In my earlier post 12 essential steps to plan your return to paid work with confidence, Step 7 is all about the maths. Does going back to work add up? Does it matter?
You need to think about the costs of childcare plus the cost of commuter travel vs projected income. If you have taken time to understand your values and what’s most important to you, it may well be that even if the outgoings outweigh the income, that going back to work makes sense from a social and intellectual standpoint.
I have discussed previously that the costs of childcare prevent many mums from returning to work on a part-time or full-time basis. In February, the Family and Childcare Trust published research which showed that the cost of a part-time nursery place for a child under two had increased by an incredible 33% over the course of the last Parliament. For the first time, the same nursery place broke through the £6,000-a-year barrier, averaging at £115.45 a week across Britain, representing a rise of 5.1% in just one year. The average cost of part-time care from a childminder has risen by 4.3 per cent in one year, and now costs £104.06 per week or £5,411 a year.
When we have children, yes of course we accept that take on the cost of childcare, however for many families, childcare is cripplingly expensive. One of the reasons that many mums don’t even consider going back to work until their last child starts primary school. Even then, you still have to take into account childcare costs, see my post last week, to manage full-time hours, Inset days, strike days, sickness days etc.
The next big sum that you need to include in your calculations, is the cost of travelling to/from your place of work.
- How much will it cost you to travel to/from your workplace?
- If you are working part-time, and take the train or bus, will you benefit from a season ticket, or are you better off to buy tickets on a daily basis?
- Will you be based at one fixed location?
- How reliable are your transport options?
- Are you using your own car? If yes, what mileage and what petrol allowance (if any) are you entitled to? What’s the cost of wear and tear on your car?
It’s worth checking if you are entitled to any additional tax benefits. More information at the nidirect website.
Will you need new work clothes? What about the cost of dry cleaning? Do you take in a packed lunch or will you be buying lunch out? Coffees, snacks etc.
The priceless benefits
Then even when you have looked at the figures and done the maths, there are all the benefits that are absolutely priceless. And this is different for every mum, for every dad.
We know from research that many mums have mixed feelings about going back to work. Mums tell me that they really look forward to re-joining adult conversation. They love the thought of having more structure and a routine in their day. For others, it’s the intellectual stimulation that they get from their work. For others, they are aware that the clock is ticking and that the longer they spend away from their career, the harder it will be to get back up that career ladder.
It is different for every mum.
What does this mean for you?
I hope that this post has been helpful. It is essential to weigh up the financial costs of going back to work vs staying at home or setting up your own business. But sometimes it’s not as simple as that, and it comes down to the priceless, the intangible benefits. If you are struggling to make this decision, I can help. I specialise in helping women make those life-changing decisions such as going back to work, setting up your own business, or even relocating to another country. Email me today to find out how I can help you or book a 20 minute discovery session in my online diary.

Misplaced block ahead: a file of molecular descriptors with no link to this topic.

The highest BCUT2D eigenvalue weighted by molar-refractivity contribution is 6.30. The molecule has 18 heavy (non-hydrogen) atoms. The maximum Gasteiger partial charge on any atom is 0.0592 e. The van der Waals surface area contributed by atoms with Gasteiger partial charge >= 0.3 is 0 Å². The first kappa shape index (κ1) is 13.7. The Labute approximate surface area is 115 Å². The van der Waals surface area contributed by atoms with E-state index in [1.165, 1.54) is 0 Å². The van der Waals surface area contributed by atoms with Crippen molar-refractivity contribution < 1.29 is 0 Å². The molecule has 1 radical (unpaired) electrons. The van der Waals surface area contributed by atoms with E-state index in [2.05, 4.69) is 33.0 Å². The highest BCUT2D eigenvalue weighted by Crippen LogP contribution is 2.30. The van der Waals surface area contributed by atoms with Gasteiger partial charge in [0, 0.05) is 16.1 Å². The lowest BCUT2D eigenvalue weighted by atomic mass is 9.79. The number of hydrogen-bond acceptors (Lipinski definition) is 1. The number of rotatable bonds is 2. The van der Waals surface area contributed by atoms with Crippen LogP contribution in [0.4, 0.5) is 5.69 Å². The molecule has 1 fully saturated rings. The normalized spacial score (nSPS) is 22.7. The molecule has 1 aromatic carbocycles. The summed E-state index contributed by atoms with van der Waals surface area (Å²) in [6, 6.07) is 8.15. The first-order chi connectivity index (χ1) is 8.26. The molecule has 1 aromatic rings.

The other steps to go back to work with confidence
Catch up on the other posts in this Returning to Work series.
- Understand your values – read post
- Identify your skills and strengths – read post
- The all-important LinkedIn profile – read post
- Seven tips for your CV – read post
- Childcare options when you go back to work – read post
- Make the most of your KIT days (if you’re on maternity leave) – read post
Never too soon to start planning
If you are a mum who’s taken a career break, and now you want to go back to paid work, these 12 essentials will get you started on the journey to go back to work with confidence. It’s never too soon to start planning.
Feeling overwhelmed? Don’t know where to start? Lack confidence? Need help?
If you know you WANT to go back to work, but you also know that you NEED SOME HELP, book a call to find out how I can help you. The Confident Mother Experience may be just want you need. If you’ve reached that stage of trying to work it out on your own – go back to your previous career, change career or start a new business – and you’re just feeling completely overwhelmed or driving yourself nuts going round and round in circles AND you’re also smart enough to know that the best plan is to get some help, let’s talk. Click here to find a time that works for you.
I designed The Confident Mother Experience to help you identify the exact steps you need to take, when AND in which order. You will update your LinkedIn profile, refresh your CV, start networking, get clarity on what’s most important to you, and create a realistic and positive action plan to go back to work with confidence.
I am here to support you every step of the way. Most months I run free online training on this and similar topics – don’t miss out – leave me your details, and I’ll send you a reminder in advance.